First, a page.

The Sentinel has had a rather checkered career the past few years with a number of different editors, and once before the paper suspended publication for a while....The Smith County Pioneer sums of the situation like this: "M. J. Hibbs is thoroughly converted to the notion of discontinuing his Gaylord Sentinel, and is selling off his equipment as fast as possible....Gaylord is simply too small a town to support a paper, as has been demonstrated a number of times."
Recently in reading the Crescent, a monthly magazine devoted to the interests of the Shrine and Shriners, and also talking to Dr. Cross about it, the doctor called our attention to the fact that the managing editor of the Crescent was a good many years ago the proprietor of the Portis paper, which was then called the Patriot.
Upon looking at the head plate of the Crescent, which is published at St. Paul, Minn., the name of Mark Woodruff was there as managing editor. Cross knew Woodruff when he was in charge of the Patriot.
We though perhaps a letter from Woodruff would be interesting, and so the writer wrote him and has the following breezy reply:
"Yes, I'm the bird who worked for a time at running the Portis Patriot, receiving $10 a week from the bank, and boarded at a section house where the food was ample and wholesome, but the wind found cracks in the building that would have admitted a fair-sized jack rabbit without scratching his hide.
"I don't remember much about the town or the people, except that they were good to me, what there were of them. Portis in the early 80's was not much of a place -- mostly prairie between there and Downs, Osborne and Stockton. There was a depot and a general store or two and the bank. I think it was the bank that was most interested in seeing that the Patriot came out once a week. They figured it was an asset instead of a libel.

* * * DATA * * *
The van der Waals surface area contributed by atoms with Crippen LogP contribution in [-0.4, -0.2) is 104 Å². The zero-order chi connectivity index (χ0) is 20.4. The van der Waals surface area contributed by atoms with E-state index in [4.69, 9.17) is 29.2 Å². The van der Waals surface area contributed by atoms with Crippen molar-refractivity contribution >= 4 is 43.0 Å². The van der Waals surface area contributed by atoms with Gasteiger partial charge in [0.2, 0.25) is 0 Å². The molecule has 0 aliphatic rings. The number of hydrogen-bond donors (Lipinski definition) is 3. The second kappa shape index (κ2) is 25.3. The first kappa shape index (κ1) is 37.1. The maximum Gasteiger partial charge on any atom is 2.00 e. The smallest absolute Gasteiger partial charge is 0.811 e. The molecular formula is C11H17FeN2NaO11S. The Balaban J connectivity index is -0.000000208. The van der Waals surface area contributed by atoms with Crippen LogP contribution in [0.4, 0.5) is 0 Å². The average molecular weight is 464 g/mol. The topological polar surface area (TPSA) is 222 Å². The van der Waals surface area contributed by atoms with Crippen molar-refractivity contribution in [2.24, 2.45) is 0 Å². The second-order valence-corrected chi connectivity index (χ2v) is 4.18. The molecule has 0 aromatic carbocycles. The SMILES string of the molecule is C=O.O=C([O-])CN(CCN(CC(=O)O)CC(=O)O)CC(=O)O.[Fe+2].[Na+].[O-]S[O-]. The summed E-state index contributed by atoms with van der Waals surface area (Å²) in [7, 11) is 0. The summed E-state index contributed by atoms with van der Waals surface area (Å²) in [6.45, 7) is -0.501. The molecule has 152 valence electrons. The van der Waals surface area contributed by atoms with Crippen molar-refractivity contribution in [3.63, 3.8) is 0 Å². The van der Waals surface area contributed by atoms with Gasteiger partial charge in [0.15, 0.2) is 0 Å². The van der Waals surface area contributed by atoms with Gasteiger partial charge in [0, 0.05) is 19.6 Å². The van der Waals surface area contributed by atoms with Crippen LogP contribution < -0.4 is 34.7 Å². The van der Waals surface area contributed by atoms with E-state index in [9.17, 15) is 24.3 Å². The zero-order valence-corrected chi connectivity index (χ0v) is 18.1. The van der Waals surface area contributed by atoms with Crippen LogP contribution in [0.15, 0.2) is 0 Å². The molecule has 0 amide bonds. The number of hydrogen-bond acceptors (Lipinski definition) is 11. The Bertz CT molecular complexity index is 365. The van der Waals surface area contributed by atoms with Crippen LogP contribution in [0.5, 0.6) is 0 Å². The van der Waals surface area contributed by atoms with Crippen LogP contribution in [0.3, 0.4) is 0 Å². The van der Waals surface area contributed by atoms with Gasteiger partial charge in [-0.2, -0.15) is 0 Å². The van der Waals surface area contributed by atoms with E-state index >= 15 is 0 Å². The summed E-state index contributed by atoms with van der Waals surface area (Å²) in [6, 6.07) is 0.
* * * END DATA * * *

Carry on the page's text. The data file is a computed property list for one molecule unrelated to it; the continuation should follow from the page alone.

"We had a little building, about 12 by 12 feet, at the end of the street. It contained a stove that smelled of tobacco juice every time I fired it up; a homemade desk; a rack of type, and a Washington hand press, and a little 5 by 7 Pearl jobber.
"Occasionally I had a few envelopes or letterheads or horse bills to print. I remember that the bank wanted some stock printed for some company or other. I worked about a week and used up all the material in the office to set that job, and then I ran it on the Washington hand press. Maybe you can dig up a specimen somewhere around there. I remember that I was awfully proud of it at the time.
"One morning, when I went down to open the office, I found a portly old man sitting on the steps. He had on a cotton shirt, no vest, a linen duster, and smoked a corncob pipe. He told me he was a printer and his name was Kane -- the famous old Commodore Kane of tramp printer days.
"After he had visited the section house, I told him I had no work for him and we began to figure on how he could make a little money to get out of town. Kane told me of having visited the Hawaiian Islands. `Why not a lecture on the islands?' I suggested.
"Well, we went out and found that we could get the schoolhouse, which held about 50 people, without charge. We printed some handbills and the Commodore lectured that night. He took in about $6, which was enough to get him out of town.
"Portis was then a windswept little burg. I never believed it would amount to anything, even though I used to blow about its advantages when I wrote something for the Patriot; if it has made a good town, I am glad. Those pioneers deserved success. I believe the banker's name was Franklin. -- Sincerely, Mark Woodruff."
Editor Bob Moser of the Athol Review got so lean and lank last week that he forsook the editorial sanctum, mallet and ink cans and went on the road with a dramatic show. Editors nowadays lead a precarious existence, but we do not believe Bob has helped matters any. He will find show life has its seamy side too. His successor on the Review of Rumsey Payne, but from whence he came or what his talents this deponent knows not. Anyway, he has our best wishes. Any man has that that tries to run a paper in a town the size of Athol. -- News column by J. W. Pattee of Smith Center.
The two newspapers of Goodland, the Republic and the Western Kansas News, have merged and that city will have but one paper. The new proprietors are John S. Bird, Fred Motz, and Ben Hibbs, all of Hays. Mr. Hibbs had been head of the Department of Journalism at the Hays college for some time.